NEW YORK — In tune with the new administration of alternative facts, viewers are embracing a comic alternative president.
Alec Baldwin, who has scored in guest shots on "Saturday Night Live" with his mocking impersonation of Donald Trump since the campaign's final weeks, presided Saturday night as guest host of the NBC comedy show, serving up yet another Trump masquerade.
In his spoof, President Trump made good on a tweeted vow to "see you in court" directed at the three Ninth Circuit federal judges who last week refused to lift a stay preventing his immigration ban from being enforced.
His chosen venue: "The People's Court," where he was suing the three judges.
"I'm right, they're wrong," Trump erupted. "I want the travel ban reinstated. I also want $725."
Then, as a character witness, he brought in Russian president Vladimir Putin (Beck Bennett), who praised Trump as "my little American Happy Meal."
In another sketch, Baldwin, making his record 17th "SNL" hosting appearance, took social relevance to an outrageous level as an ad man brainstorming a Cheetos commercial for the Super Bowl. In another, he was an obstetrician examining Beyonce, pregnant with twins (played by a chatty Kenan Thompson and surprise guest Tracey Morgan).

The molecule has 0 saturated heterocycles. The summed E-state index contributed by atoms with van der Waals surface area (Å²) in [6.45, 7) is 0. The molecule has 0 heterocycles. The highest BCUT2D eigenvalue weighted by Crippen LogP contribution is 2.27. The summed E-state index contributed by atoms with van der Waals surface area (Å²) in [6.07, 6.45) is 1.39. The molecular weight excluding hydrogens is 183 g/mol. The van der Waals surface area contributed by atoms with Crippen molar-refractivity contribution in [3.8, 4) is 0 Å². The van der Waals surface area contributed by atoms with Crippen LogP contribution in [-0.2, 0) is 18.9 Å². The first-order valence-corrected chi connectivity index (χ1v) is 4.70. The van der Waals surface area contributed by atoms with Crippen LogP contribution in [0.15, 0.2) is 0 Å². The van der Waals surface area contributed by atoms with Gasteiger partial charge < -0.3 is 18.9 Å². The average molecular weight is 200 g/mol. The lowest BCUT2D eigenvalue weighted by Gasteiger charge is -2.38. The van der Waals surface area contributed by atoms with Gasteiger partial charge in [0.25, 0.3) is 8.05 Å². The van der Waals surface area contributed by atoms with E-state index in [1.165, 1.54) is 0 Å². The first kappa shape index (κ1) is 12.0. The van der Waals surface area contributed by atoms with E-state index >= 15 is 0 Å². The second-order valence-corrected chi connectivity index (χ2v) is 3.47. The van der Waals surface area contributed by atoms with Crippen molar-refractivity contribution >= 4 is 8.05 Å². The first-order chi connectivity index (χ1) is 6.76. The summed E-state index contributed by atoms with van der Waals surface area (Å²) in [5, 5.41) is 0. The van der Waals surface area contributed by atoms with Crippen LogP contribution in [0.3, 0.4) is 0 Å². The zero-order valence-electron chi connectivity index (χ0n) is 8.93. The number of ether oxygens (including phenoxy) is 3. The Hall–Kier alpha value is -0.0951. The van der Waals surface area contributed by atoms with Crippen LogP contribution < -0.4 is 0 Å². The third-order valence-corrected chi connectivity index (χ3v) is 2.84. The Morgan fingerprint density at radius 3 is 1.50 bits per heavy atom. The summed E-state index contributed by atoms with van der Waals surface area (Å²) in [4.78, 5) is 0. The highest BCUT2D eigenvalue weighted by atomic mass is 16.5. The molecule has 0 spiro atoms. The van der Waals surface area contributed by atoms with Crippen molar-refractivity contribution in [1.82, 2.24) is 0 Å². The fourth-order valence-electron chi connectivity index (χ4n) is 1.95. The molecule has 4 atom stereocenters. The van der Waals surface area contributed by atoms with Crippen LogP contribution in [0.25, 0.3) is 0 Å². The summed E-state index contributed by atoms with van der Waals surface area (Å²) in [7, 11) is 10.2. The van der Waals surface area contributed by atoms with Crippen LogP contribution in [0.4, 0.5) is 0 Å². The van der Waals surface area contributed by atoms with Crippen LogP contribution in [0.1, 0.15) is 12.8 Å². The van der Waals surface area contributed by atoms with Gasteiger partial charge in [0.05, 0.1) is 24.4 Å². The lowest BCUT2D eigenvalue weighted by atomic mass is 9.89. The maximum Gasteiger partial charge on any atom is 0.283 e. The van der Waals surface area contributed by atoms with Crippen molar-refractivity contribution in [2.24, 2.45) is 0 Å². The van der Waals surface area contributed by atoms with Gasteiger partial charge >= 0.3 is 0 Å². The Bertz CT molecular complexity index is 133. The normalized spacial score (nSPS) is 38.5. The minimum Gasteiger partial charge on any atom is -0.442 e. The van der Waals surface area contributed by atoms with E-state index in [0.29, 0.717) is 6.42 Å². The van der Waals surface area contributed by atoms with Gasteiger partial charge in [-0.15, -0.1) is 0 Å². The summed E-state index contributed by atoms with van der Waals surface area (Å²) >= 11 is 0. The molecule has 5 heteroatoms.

But while Baldwin was the drawing card for viewers seeking political satire, the night belonged to ultra-versatile "SNL" cast member Kate McKinnon.
On "Weekend Update," she depicted Sen. Elizabeth Warren, who last week was silenced by Majority Leader Mitch McConnell in the midst of final debate over the confirmation of Jeff Sessions, Trump's nominee for attorney general.
Also in the show, McKinnon was almost unrecognizable as newly sworn-in Sessions himself, played as drawling, cornpone and ghoulish.
And in yet another sketch, she encored her crowd-pleasing lampoon of White House
Opening the show, Melissa McCarthy returned with her portrayal of hot-tempered White House Press Secretary Sean Spicer that wowed viewers on last week's show.
"I said that wrong when I said it," ''Spicer" seethed when asked about a confusing remark. "Then you wrote it. Which makes YOU wrong."
Finally, losing all control, she mowed down the press corps on her motorized podium.